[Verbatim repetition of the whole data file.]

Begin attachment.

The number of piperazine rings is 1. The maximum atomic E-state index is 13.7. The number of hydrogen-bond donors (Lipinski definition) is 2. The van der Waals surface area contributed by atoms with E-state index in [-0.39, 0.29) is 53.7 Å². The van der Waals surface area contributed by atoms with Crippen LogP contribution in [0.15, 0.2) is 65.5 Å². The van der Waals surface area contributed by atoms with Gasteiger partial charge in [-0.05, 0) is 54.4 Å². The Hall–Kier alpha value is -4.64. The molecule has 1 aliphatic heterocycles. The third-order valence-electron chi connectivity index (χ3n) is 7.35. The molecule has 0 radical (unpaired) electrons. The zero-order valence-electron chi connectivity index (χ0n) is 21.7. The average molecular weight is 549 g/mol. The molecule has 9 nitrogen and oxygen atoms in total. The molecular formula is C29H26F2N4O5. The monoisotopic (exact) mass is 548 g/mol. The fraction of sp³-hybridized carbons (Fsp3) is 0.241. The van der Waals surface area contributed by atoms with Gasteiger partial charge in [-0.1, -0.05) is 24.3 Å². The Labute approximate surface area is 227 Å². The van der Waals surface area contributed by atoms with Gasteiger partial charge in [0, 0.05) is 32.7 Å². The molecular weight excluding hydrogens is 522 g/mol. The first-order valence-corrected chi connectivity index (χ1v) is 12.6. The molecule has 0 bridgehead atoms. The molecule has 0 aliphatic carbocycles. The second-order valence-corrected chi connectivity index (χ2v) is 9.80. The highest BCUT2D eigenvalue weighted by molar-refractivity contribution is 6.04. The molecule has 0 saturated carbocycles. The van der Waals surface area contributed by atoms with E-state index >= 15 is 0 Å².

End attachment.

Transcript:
The number of piperazine rings is 1. The maximum atomic E-state index is 13.7. The number of hydrogen-bond donors (Lipinski definition) is 2. The van der Waals surface area contributed by atoms with E-state index in [-0.39, 0.29) is 53.7 Å². The van der Waals surface area contributed by atoms with Crippen LogP contribution in [0.15, 0.2) is 65.5 Å². The van der Waals surface area contributed by atoms with Gasteiger partial charge in [-0.05, 0) is 54.4 Å². The Hall–Kier alpha value is -4.64. The molecule has 1 aliphatic heterocycles. The third-order valence-electron chi connectivity index (χ3n) is 7.35. The molecule has 0 radical (unpaired) electrons. The zero-order valence-electron chi connectivity index (χ0n) is 21.7. The average molecular weight is 549 g/mol. The molecule has 9 nitrogen and oxygen atoms in total. The molecular formula is C29H26F2N4O5. The monoisotopic (exact) mass is 548 g/mol. The fraction of sp³-hybridized carbons (Fsp3) is 0.241. The van der Waals surface area contributed by atoms with Gasteiger partial charge in [-0.1, -0.05) is 24.3 Å². The Labute approximate surface area is 227 Å². The van der Waals surface area contributed by atoms with Gasteiger partial charge in [0, 0.05) is 32.7 Å². The molecular weight excluding hydrogens is 522 g/mol. The first-order valence-corrected chi connectivity index (χ1v) is 12.6. The molecule has 0 bridgehead atoms. The molecule has 0 aliphatic carbocycles. The second-order valence-corrected chi connectivity index (χ2v) is 9.80. The highest BCUT2D eigenvalue weighted by molar-refractivity contribution is 6.04. The molecule has 0 saturated carbocycles. The van der Waals surface area contributed by atoms with E-state index >= 15 is 0 Å².